E-invoicing isn’t the first victim of standards and it won’t be the last.
B2B standards, designed to guide businesses down the right path, to allow disparate organizations to inter-operate, don’t work. They have the opposite effect. They are self defeating. They attempt to create a single agreed way of working but instead, they embed incompatibility and constrain growth and until we get rid of the standards we’ll continue to flounder.
Regular readers will know I don’t mean it – well not entirely. I do mean it a bit. Just consider for a moment where standards get us.
What have standards ever done for us?
We’ve all heard that a mobile phone has more computer power than Apollo 13 but did you know that you have more global navigation capability in your car than an Airbus A380? Really! Even today, airliners need verbal direction from the ground in order to get from A to B. They have to zigzag from one ground beacon to the next, changing altitude in steps according to spoken instructions. As a result, the average flight in Europe is 31 miles longer than it needs to be. It’s a waste of time. Its a waste of fuel and it’s all because of standards.
Air traffic management systems are stuck in the 1950’s and recent attempts by the airlines to invest in modernization have been thwarted because the air traffic controllers have failed to make the similar investments necessary for compatibility. It’s ludicrous and it’s going to cost a small fortune to put it right. According to the Economist, Barack Obama has called for a further $1 billion of investment to get the US ATM into the 21st century in Brussels, officials are talking about 3 times that figure to do the same in Europe. But the costs are a small challenge compared to the problem in persuading so many parties to agree on a single way of doing things. It’s likely to require legislation which will take time. Developing countries may feel bullied into costly solutions and avoid change. It’s a mess.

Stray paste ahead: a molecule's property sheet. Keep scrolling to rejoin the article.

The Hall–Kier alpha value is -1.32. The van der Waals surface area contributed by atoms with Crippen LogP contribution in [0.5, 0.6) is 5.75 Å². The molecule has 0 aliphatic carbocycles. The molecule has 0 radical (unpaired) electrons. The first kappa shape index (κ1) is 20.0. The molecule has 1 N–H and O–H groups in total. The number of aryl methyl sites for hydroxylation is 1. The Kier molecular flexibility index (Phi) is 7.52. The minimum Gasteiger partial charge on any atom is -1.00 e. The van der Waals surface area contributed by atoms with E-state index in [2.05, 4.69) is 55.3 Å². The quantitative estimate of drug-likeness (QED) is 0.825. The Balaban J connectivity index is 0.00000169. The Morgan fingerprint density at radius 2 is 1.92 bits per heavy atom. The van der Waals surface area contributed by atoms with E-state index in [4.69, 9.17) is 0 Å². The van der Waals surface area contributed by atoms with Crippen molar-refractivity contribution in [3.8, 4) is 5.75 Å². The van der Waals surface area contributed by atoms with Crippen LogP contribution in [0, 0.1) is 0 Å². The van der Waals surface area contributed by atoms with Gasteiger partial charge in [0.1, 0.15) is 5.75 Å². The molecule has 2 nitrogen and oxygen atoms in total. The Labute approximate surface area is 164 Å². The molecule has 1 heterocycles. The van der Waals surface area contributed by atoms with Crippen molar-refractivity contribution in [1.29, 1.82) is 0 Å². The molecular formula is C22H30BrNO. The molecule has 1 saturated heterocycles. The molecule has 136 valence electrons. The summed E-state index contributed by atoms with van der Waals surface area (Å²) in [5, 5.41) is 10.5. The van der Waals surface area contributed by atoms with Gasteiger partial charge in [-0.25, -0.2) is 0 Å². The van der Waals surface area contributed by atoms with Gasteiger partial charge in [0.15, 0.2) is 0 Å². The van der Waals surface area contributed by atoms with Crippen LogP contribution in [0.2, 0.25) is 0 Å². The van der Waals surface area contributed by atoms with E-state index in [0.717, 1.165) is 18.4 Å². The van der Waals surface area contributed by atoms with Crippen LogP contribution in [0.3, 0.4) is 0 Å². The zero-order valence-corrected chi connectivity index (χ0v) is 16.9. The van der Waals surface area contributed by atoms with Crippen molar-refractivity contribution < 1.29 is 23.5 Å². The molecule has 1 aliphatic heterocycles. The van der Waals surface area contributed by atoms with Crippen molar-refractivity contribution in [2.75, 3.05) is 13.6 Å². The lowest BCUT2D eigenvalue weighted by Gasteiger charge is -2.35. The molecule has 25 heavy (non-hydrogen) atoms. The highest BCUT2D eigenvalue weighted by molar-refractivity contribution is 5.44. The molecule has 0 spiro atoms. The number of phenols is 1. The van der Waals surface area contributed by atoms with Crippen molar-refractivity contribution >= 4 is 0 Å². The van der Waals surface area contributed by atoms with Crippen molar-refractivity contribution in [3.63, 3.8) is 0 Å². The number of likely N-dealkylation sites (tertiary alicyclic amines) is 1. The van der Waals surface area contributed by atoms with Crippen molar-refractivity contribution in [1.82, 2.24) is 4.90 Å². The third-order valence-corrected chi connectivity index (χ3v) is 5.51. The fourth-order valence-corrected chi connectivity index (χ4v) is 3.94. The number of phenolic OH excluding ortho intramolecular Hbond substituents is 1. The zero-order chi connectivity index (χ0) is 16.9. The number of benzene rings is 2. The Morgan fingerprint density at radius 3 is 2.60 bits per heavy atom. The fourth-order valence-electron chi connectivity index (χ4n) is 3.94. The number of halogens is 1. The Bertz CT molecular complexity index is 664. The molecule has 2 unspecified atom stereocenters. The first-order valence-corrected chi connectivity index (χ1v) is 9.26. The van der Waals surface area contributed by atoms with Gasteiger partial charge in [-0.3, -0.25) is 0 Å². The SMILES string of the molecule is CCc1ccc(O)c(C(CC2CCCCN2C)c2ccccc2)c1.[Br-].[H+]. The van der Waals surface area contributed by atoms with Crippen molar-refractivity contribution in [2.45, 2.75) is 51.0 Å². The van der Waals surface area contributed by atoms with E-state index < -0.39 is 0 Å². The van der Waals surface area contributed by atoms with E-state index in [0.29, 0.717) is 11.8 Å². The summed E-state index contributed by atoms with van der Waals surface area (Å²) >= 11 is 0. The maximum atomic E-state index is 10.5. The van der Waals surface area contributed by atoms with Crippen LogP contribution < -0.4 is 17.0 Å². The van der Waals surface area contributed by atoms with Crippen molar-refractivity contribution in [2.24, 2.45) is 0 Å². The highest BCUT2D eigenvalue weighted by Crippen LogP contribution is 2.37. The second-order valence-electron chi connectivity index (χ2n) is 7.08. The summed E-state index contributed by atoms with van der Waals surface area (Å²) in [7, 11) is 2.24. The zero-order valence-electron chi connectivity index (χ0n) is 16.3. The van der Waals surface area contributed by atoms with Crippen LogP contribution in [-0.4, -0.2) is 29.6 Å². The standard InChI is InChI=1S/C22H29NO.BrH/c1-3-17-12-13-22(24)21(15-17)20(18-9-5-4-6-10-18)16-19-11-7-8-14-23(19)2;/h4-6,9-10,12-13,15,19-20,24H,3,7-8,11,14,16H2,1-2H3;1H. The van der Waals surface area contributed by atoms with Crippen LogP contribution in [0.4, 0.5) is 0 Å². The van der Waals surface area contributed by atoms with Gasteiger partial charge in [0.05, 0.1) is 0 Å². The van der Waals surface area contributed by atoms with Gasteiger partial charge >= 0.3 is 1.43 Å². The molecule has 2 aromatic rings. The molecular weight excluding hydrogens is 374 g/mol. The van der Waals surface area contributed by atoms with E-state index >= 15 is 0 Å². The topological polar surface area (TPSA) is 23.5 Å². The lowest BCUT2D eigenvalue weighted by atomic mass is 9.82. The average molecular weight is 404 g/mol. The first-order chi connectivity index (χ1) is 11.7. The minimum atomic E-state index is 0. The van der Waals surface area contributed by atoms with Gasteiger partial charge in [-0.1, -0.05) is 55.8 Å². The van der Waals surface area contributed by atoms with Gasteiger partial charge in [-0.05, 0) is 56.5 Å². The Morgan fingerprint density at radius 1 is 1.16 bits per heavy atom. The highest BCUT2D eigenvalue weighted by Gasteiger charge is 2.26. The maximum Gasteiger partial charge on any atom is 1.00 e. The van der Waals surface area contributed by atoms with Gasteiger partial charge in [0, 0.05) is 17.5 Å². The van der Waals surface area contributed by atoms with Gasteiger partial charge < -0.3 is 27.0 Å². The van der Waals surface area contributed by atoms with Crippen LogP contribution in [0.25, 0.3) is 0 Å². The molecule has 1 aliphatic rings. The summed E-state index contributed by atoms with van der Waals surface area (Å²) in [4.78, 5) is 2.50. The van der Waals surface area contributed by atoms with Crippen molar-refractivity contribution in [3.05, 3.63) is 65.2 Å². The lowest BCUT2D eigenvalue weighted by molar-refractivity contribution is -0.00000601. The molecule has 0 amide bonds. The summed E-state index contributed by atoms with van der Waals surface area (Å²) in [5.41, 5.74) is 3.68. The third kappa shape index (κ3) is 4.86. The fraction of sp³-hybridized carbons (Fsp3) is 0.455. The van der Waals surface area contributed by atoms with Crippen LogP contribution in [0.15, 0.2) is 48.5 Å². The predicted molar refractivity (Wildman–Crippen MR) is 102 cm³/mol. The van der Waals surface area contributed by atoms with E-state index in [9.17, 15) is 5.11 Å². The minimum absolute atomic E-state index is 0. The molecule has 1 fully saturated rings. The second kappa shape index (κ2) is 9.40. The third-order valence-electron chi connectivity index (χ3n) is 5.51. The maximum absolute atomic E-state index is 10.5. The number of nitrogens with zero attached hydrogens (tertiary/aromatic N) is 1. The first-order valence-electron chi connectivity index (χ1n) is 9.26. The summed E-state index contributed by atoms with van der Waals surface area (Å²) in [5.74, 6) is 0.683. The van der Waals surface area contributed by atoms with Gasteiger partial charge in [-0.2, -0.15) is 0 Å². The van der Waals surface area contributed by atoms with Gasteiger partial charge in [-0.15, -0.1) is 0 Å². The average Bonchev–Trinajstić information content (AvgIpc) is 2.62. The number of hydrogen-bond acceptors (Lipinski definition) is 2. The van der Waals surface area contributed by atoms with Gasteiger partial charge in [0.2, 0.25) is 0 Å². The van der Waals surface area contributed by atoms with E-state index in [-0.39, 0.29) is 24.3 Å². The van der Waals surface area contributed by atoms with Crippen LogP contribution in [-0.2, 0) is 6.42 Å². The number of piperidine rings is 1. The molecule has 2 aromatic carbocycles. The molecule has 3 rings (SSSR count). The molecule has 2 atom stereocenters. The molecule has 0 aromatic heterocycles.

E-invoicing might just end up in the same mess. There are strict rules about the information that is required in an invoice and each country has its own version of what is necessary. It’s not trivial to get nations to agree and the standards – the-set-like-concrete standards – aren’t helping. We’re at a critical point. The technology and global infrastructure is in place. Business and governments get it. If ever the was a time for pragmatic cost saving it’s now. And we’ve got to make some decisions.
Ask yourself, if you were the airline industry in the 1950’s and you knew then what we know now – what would you do?
Of course we need standards but what sort of standards? – Restrictive standards that are difficult to dismantle? Standards designed primarily to serve the business interests of today’s strongest players? Or standards that offer a flexible framework to support diversity and to withstand the changes of an ever evolving business world?
Einstein said it like this: “The world we’ve made, as a result of the level of thinking we have done thus far, creates problems we cannot solve at the same level of thinking.”
We need a new level of thinking on standards.